The opinion of the court was delivered by: Herndon, District Judge
Before the Court are two motions: Plaintiff's motion to remand (Doc. 8) and Defendant's motion to dismiss (Doc. 5). Defendant First American Title Insurance Company ("Defendant"), as its name suggests, is a company that sells title insurance. Plaintiff Peter P. Fiore, Jr., individually and on behalf of all others similarly situated ("Plaintiff"),*fn1 is a former consumer of Defendant's services. Plaintiff originally filed this action in St. Clair County Circuit Court. Defendant then removed to this Court. For the reasons stated below, the Court denies Plaintiff's motion to remand and dismisses this case with leave for Plaintiff to refile.
Plaintiff, on behalf of a putative class, brings suit under the Illinois Consumer Fraud and Deceptive Practices Act, 815ILL.COMP.STAT. 505/01 et seq. ("ICFA" or the "Act") and other state consumer-fraud statutes. (Doc. 2, Pl. Compl., ¶¶ 7-8.) His allegations center on Defendant's "uniform and common practice of overcharging the actual costs incurred to perform title insurance and loan and real estate closing services without complying with the laws of the State of Illinois as well as with other state consumer laws." (Id. ¶ 13.) Plaintiff alleges that "[t]he conduct of [Defendant] was deceptive, fraudulent, unfair and misleading, and an improper concealment, omission or suppression of a material fact" (id. ¶ 21), and additionally that Defendant violated ICFA by
a) [M]isrepresent[ing] to the Plaintiffs the actual cost of certain closing charges including, but not limited to, credit reports, tax service contracts to the [lender], flood certification fees, settlement or closing fees, recording fees, wire transfer fees and delivery fees;
b) Omitting and/or concealing/suppressing from Plaintiffs the fact that its title insurance closing costs were not in compliance with Illinois law by failing to disclose and charge to Plaintiff the actual costs thereof;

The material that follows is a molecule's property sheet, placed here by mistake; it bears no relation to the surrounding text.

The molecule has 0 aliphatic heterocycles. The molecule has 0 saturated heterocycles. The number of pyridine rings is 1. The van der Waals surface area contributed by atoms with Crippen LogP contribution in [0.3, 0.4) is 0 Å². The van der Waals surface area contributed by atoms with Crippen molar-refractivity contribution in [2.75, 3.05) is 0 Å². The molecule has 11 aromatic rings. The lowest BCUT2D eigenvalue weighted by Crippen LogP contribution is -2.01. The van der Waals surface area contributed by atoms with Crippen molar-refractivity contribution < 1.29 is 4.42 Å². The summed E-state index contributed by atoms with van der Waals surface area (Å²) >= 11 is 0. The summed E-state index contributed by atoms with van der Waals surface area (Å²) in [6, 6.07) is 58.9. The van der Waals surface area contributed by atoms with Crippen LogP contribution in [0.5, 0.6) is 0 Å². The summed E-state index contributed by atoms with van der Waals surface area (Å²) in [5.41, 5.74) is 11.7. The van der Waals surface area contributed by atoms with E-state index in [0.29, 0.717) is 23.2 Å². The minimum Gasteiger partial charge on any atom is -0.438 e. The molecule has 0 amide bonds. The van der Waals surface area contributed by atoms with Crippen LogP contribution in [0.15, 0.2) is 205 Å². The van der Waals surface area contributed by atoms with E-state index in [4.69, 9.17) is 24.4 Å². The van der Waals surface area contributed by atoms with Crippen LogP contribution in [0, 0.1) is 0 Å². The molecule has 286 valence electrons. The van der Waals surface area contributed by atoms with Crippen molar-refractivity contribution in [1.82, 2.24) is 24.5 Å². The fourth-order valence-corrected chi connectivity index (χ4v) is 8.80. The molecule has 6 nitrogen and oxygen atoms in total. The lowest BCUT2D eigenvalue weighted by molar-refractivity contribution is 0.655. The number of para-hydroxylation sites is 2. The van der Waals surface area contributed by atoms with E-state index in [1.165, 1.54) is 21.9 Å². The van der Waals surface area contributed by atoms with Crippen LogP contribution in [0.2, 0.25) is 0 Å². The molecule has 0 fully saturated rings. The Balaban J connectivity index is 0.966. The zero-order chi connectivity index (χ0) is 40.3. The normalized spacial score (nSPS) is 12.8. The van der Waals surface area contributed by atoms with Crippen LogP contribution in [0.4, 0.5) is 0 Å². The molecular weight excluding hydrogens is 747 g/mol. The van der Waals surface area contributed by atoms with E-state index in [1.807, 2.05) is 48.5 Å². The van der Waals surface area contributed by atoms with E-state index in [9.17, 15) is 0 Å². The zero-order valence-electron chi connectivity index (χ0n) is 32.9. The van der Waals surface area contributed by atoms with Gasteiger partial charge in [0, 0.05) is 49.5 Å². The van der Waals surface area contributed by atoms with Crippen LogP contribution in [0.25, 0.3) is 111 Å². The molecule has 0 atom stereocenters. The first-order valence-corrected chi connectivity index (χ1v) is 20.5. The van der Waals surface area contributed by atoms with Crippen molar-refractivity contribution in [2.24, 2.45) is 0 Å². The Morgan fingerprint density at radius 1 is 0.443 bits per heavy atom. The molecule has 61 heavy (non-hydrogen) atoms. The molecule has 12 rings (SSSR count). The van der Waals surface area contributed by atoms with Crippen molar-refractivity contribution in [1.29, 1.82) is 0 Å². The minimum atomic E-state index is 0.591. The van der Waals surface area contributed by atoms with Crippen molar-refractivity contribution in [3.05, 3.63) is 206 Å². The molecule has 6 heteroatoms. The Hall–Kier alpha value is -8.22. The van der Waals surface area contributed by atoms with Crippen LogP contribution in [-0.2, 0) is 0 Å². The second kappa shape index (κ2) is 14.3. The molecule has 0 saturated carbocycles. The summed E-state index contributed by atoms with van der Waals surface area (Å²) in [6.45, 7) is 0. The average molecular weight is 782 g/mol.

c) By overcharging and concealing the actual costs of the services aforesaid; and
d) By retaining and converting monies in excess of the actual costs thereof and not informing Plaintiffs or refunding the same to Plaintiffs.
(Id. ¶ 6.) With regard to damages, Plaintiff alleges "that the damages incurred by said customers outside the State of Illinois are not greater than $5,000,000" (Id.), and that each of the members of the putative class is entitled to an amount "less than $75,000." (Id. ¶ 23.)
The Court first considers Plaintiff's motion to remand. This case was originally removed by Defendant pursuant to the Class Action Fairness Act of 2005, Pub. L. No. 109-2, 119 Stat. 14 ("CAFA"). Defendant's position is that because CAFA confers federal jurisdiction over any action "in which the matter in controversy exceeds the sum or value of $5,000,000, exclusive of interest and costs, and is a class action in which . . . any member of a class of plaintiffs is a citizen of a State different from any defendant," 28 U.S.C. § 1332(d)(2), and because a "common sense" (Doc. 17, p. 5) reading of Plaintiff's complaint indicates that Plaintiff sues for more than $5,000,000, the Court has jurisdiction over this action. Plaintiff, arguing for remand under 28 U.S.C. § 1447(c),*fn2 responds that the matter in controversy is "clearly" less than $5,000,000 (Doc. 8, p. 3), and that "[t]he allegations of Plaintiff's Complaint should be accepted as true and [construed] in light most favorable to the Plaintiff." (Doc. 8, p. 4.)
A defendant may remove a case only if a federal district court would have original jurisdiction over the action. See 28 U.S.C. § 1441; Caterpillar Inc. v. Williams, 482 U.S. 386, 392 (1987).*fn3 Statutes providing for removal are construed narrowly, and doubts about removal are resolved in favor of remand. Doe v. Allied-Signal, Inc., 985 F.2d 908, 911 (7th Cir. 1993). The burden of establishing jurisdiction in the federal courts falls on the party seeking removal. Id.
CAFA, which took effect on February 18, 2005, extends federal jurisdiction over any class action in which (1) minimal diversity exists, (2) the number of putative class members exceeds 100, and (3) the matter in controversy exceeds $5,000,000. Pub. L. 109-2, 119 Stat. 4 (2005); 28 U.S.C. §§ 1332(d). Here, neither (1) nor (2) is at issue. Minimal diversity exists, and the number of putative class members exceeds 100.*fn4 The amount in controversy, however, is disputed by the parties. Also at issue is the question of ...